Image: Brijesh Patel
September 25 2010
I am wary of situations and organisations that demand an oath of allegiance and loyalty. Pledges of undying obedience and whatnot have a habit of forming a part of the machinery of paramilitary organisations, secret societies and so forth. In fact I regard being asked to take an oath as faintly barbaric, mildly superstitious and slightly sinister. I do not pretend to understand the psychological backstory to oath-taking; I suppose it is all about shared responsibility, the abdication of personal choice and the first step to brainwashing. From taking an oath it is but a short step to performing unsavoury induction rituals, human sacrifice, etc, all justified of course by the ultimate get-out clause so beloved of oath-takers: “I was only obeying orders.”
From my point of view, personal morality is derived from within rather than received in pre-packaged form from some bogus verbal nonsense dressed up in vaguely antiquated language.
You might ask what has prompted such fulguration. Well, even if you are not going to ask, I am going to tell you. I have just learned that a group of Harvard Business School students have written an MBA oath. “As a manager, my purpose is to serve the greater good,” it solemnly intones, “by bringing people and resources together to create value that no single individual can create alone.”
There is plenty more of this sanctimonious claptrap about value-creation, far-reaching consequences, and so on. And yet, for all the doubtless good intentions, this is an argument that could have been used by the chaps who, serving what they saw as the greater good (of the Holy League in the 16th century), used their management tools (usually a whip) to bring together the people (galley slaves) and the resources (oars) that propelled the galleys of the Catholic coalition forces that defeated the Ottoman Empire at the battle of Lepanto. A specious interpretation, I know, but you get my point.
For all I know, when taking this oath they are asked to place their hand on a PowerPoint presentation or a freshly printed spreadsheet while swearing undying loyalty to the gods of business administration. I wonder if I am alone in finding such corporate voodoo utterly ridiculous.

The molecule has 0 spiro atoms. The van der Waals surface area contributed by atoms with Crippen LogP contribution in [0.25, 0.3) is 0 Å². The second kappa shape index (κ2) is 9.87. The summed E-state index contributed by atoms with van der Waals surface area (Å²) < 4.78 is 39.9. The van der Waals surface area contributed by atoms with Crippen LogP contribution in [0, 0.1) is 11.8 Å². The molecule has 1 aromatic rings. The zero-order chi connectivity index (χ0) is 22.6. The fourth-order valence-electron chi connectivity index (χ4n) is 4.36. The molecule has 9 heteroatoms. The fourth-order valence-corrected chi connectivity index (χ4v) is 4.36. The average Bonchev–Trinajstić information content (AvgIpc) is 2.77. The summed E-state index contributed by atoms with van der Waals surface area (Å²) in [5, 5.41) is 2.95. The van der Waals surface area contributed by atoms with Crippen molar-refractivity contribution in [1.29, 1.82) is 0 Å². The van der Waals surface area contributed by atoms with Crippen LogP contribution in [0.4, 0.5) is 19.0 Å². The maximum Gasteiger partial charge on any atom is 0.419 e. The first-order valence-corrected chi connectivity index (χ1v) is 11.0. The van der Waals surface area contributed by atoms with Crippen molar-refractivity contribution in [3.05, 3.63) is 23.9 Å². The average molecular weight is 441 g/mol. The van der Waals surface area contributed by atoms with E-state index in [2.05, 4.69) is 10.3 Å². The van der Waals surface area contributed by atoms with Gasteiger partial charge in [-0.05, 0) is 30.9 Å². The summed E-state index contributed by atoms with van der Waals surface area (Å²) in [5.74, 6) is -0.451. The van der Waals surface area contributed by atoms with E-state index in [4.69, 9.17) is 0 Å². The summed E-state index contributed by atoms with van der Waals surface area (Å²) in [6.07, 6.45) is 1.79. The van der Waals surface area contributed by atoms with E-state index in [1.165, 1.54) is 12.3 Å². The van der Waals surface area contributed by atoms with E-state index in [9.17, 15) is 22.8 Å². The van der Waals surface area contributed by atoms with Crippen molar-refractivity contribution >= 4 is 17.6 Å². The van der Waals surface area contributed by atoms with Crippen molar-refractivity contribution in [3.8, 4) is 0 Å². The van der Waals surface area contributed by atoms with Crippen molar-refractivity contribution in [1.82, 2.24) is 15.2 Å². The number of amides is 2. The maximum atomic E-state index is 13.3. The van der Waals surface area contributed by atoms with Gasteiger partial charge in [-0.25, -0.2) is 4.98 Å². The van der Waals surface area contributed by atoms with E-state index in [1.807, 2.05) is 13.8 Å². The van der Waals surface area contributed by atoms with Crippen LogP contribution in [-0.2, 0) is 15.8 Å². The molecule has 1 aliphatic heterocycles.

I daresay it is a sign of my age, but I regard the teaching of management as a discipline of its own as encouraging the growth of a parasitic class, who roost, cuckoo-like, amid the work done by others. I once worked with a professionally trained manager and it was infuriating: he seemed to think that by setting targets, establishing goals and distributing what he called “control documents”, he was actually doing something.
MBAers may whinge that theirs is a vocation less valued than the ancient and dignified bourgeois callings of law, accountancy, medicine and quantity surveying. Well, maybe they haven’t noticed, but all these other professions carry out useful work: lawyers give employment to the wig trade and get to stand up in court and say “Objection M’lud”; accountants add things up and battle valiantly with HM Revenue & Customs; doctors cure the sick and raise the dead; and quantity surveyors… well… they survey quantities, and without their input neither the pyramids nor the Great Wall of China, nor indeed Stonehenge would have been built to such high standards – although Stonehenge is a little too close to the main road for my liking. How can these heroic achievements be equated with the management tricks of passing the buck, while operating two BlackBerries?
However, there are compensations; I hear that one business school presents its graduates with a ring reminding them of their responsibility to act with integrity. I am all for a bit of business-school bling.